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Gender |Roles in Macbeth

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Introduction

Female and male can be biological categories, but "womanly" and "manly" express cultural ideas of gender, which may cut across and call in question normative lines of sexual difference. From the first scene, with its bearded witches, to the last, where we hear that a boy died "like a man," the play invokes gendered words, images and metaphors. Characters frequently express their feelings about themselves and others, and give values to those feelings, in gendered terms. To what extent do you agree? There are a number of differences between the male and female characters within Macbeth; some characters even seem to have a different 'gender' from their 'sex'. 'Sex' is the chromosomes in the human cell that determine the sex. Females have two 'X', chromosomes and males have one 'X' and one 'Y' chromosome. 'Gender' is expressed in terms of masculinity and femininity. It is how people perceive themselves and how they expect others to behave. It is largely culturally determined. The difference between both is not evident, 'sex' refers to the biological category that we are placed into in accordance to the chromosomes we are created with and 'gender' refers to the characteristics and behaviours that different cultures attribute to the two sexes. In the Elizabethan times, men were expected to be strong, intelligent, courageous, and active, whilst women were seen as weak, ignorant, fearful, and passive. A man had to support his family, make all decisions and control his wife and children; in contrast a woman had to have her husband's children, look after the home and serve her man. When Edward the VI died, he wrote in his will that he believed that women were not capable of governing the country. This shows that women were thought of as the weaker and less able 'sex'. Lady Macbeth is a character within the play Macbeth who offers an opportunity to explore the boundaries of a woman who possessed traditional manly attributes. ...read more.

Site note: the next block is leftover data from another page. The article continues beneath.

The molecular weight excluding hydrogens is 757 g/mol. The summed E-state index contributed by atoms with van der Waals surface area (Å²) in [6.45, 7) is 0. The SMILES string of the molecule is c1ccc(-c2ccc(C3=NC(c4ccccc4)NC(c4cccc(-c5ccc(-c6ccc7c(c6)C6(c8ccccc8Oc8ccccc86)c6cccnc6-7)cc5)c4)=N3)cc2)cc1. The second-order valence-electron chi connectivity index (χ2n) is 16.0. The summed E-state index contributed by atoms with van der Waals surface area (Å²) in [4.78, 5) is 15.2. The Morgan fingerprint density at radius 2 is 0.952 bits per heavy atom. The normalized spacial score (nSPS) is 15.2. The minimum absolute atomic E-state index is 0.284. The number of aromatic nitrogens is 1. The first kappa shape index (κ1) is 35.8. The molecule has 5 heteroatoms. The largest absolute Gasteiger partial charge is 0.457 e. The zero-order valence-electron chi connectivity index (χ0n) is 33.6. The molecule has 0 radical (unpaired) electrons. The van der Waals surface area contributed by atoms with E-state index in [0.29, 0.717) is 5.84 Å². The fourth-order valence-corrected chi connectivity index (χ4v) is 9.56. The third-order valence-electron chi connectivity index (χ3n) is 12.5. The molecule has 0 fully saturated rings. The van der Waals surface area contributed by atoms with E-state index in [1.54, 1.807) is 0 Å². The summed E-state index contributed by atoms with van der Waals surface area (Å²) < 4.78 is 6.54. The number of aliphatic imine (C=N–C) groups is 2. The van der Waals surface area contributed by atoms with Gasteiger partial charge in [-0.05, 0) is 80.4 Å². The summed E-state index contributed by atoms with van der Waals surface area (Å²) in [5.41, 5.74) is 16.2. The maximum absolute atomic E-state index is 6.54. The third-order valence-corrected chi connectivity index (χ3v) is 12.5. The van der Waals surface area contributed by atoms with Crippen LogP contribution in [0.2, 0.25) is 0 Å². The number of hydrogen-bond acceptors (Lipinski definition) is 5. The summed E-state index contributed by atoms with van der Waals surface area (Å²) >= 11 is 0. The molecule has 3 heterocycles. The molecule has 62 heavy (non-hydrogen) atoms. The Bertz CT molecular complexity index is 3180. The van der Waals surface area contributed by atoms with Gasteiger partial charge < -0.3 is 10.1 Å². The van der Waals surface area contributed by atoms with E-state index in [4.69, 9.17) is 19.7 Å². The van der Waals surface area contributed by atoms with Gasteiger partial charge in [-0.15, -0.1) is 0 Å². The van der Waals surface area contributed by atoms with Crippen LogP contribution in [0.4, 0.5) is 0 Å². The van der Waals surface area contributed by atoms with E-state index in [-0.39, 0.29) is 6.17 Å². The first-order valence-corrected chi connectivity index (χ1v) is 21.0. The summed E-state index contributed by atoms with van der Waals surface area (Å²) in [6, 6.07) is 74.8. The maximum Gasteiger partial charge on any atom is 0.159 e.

Middle